Hogan promises 'I'm not going to play the politics'

Gov. Larry Hogan acknowledges partisan hostility in Annapolis, says it's "not coming from me."

Republican Gov. Larry Hogan on Wednesday promised he would not engage in partisan warfare over the next 90 days the Democrat-dominated General Assembly is convened in Annapolis.

"I have no intention of coming out with any claws," Hogan said Wednesday morning during an Annapolis event.

"I believe there are claws coming out. They're not coming from me."

He said he would focus on 2017, not maneuvering to win re-election in 2018.

"I'm not going to play the politics," he said at the annual Annapolis Summit hosted by The Marc Steiner Show and The Daily Record.

The legislature returns to the State House Wednesday, and leaders of both parties say they expect partisan brinkmanship to potentially overshadow policy debate.

Tuesday, Democrats rallied at a luncheon where outgoing Obama administration Labor Secretary Tom Perez told them they were at the "tip of the spear" in the fight against Republican President-elect Donald Trump's agenda. Democratic House Speaker Michael E. Busch reminded his caucus that "you can't be wearing a jersey with both colors on it. You're either on one team or the other."

Already, leading Maryland Democrats have been quick to tie Hogan, who is widely popular, to Trump, who lost the state by more than 20 percentage points in November.

Busch and Senate President Thomas V. Mike Miller have suggested Hogan has reneged on his promises of bipartisanship by not fostering a relationship with them, submarining policies the governor dislikes or running political attack ads over disagreements.

Hogan disputed that he has failed to reach out to leaders, saying, "I have an excellent relationship with Speaker Busch, in spite of the crazy comments that were made in the paper the other day."

The governor also responded to criticism that he was championing policy ideas traditionally supported by Democrats — including a tax credit to lure manufactures, mandatory paid sick leave and a tax break on student loan interests.

He said he's been criticized for "just stealing" ideas.

"That's what I said I was going to do," Hogan said. "I'm taking things that they already support, and saying 'here's how we can make it better.'"

He continued, "There's all this talk about 'we're going to tie Hogan to Washington and to Trump, and we're going to hurt him politically, and it's all about 2018 and the election.' That's two years from now." he said. "I'm not going to play politics, and I'm not going to focus on Democrat and Republican."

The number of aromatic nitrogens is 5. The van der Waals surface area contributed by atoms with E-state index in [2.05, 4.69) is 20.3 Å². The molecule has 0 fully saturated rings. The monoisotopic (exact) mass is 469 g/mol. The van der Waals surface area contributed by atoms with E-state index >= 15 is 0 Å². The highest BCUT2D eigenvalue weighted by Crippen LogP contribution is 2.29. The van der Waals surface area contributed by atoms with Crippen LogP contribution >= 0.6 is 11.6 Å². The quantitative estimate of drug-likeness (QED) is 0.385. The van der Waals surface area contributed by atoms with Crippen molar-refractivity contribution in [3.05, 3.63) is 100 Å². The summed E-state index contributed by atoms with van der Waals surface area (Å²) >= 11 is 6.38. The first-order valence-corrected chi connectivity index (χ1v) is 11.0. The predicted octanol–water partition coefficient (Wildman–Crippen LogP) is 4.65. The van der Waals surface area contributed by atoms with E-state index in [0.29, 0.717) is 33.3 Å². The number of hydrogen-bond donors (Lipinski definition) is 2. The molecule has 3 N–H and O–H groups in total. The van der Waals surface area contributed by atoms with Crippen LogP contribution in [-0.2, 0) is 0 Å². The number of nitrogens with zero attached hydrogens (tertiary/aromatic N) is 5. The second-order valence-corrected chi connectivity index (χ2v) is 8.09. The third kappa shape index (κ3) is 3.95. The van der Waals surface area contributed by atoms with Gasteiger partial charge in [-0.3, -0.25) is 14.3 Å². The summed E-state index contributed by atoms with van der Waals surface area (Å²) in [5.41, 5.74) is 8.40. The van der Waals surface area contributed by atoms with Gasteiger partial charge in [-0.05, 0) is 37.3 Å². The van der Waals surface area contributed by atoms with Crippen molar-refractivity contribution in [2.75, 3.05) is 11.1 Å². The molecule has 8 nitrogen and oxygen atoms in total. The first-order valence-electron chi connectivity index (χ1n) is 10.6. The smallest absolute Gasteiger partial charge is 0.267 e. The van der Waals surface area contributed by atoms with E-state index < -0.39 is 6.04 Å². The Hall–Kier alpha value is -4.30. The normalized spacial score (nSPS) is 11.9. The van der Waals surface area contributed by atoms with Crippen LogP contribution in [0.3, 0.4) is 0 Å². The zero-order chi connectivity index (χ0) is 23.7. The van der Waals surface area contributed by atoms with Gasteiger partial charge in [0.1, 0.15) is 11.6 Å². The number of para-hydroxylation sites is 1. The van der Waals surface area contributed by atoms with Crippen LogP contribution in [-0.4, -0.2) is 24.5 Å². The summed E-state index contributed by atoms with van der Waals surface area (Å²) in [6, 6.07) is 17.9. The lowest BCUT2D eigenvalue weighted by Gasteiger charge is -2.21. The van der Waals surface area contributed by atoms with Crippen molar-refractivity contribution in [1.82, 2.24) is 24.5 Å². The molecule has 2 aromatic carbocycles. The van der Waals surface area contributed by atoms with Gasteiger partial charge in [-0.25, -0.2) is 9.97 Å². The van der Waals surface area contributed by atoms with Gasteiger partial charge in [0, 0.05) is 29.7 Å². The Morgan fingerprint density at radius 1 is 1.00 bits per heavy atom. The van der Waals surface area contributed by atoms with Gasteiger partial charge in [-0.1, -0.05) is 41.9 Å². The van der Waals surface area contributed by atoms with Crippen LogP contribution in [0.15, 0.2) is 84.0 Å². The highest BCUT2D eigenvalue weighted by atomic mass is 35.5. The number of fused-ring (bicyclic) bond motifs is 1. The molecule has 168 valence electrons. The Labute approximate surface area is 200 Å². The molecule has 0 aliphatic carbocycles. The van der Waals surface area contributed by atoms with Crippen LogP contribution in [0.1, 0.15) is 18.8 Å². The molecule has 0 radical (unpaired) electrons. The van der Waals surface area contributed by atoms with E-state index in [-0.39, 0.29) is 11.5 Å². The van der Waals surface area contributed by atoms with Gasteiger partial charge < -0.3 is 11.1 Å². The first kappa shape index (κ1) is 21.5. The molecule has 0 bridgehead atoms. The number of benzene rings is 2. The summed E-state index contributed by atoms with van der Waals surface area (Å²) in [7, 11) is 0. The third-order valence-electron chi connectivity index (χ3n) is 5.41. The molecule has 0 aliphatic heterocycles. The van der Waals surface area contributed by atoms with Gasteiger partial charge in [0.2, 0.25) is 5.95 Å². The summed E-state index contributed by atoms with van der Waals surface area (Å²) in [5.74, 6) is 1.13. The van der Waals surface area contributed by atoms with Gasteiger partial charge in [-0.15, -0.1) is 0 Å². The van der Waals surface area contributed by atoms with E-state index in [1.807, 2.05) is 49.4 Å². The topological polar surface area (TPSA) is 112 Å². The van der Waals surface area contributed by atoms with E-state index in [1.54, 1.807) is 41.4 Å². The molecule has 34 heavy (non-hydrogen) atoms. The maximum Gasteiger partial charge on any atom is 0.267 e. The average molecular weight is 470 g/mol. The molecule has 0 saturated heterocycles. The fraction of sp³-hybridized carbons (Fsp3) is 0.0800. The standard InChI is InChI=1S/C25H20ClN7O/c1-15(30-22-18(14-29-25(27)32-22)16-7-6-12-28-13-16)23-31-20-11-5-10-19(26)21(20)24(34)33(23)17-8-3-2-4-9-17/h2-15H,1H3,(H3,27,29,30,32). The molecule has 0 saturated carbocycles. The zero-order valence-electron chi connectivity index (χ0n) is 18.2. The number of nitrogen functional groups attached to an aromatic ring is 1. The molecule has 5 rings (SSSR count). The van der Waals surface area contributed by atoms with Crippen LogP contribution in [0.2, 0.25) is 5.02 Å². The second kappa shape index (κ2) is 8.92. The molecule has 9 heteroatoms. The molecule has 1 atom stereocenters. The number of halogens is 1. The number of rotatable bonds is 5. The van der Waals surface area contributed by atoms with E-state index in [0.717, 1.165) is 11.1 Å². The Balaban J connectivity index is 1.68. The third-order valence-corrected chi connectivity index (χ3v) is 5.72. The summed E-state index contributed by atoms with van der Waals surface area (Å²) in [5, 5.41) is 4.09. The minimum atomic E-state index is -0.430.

Miller and Busch took the stage after Hogan, and disputed the governor's assertion that he's attempted to work with them. They said Hogan introducing his own version of policies they support in general — such as paid sick leave and incentives for manufacturing companies — and refusing to compromise on crucial details is not bipartisan.

Busch said that while the governor "is not obligated to meet with any of us," Hogan should meet with lawmakers if he wants to be bipartisan.

And Busch reiterated that his Democratic members need to remember their loyalties. Using a sports analogy, he said that while he might be friends with players on the opposing team, he still wants to make sure his own team wins.

He said that some Democrats "want to show up to the rallies" but when it comes to voting on tough issues, "you can't find them."

Miller struck a slightly more conciliatory tone. He pledged that the Senate will consider the governor's proposals and won't put any of them "in the trash can."

Busch and Miller made clear that there won't be any compromise on Hogan's attempt to undo a law that requires the governor to rank transportation projects on a variety of factors. The law says governor doesn't have to follow the ranking when deciding which projects to fund if he provides a reason.

Hogan has made repealing the law his top priority this session and suggested Wednesday that if he doesn't follow the rankings, the issue may end up in court — delaying needed road projects further.

Miller maintained the transportation ranking bill is a good policy. And he said the governor's office hasn't offered any suggestions for improving the law, instead focusing on just repeatedly "railing" against it.

"He doesn't want people to see where he's putting their hard-earned money," Miller said.

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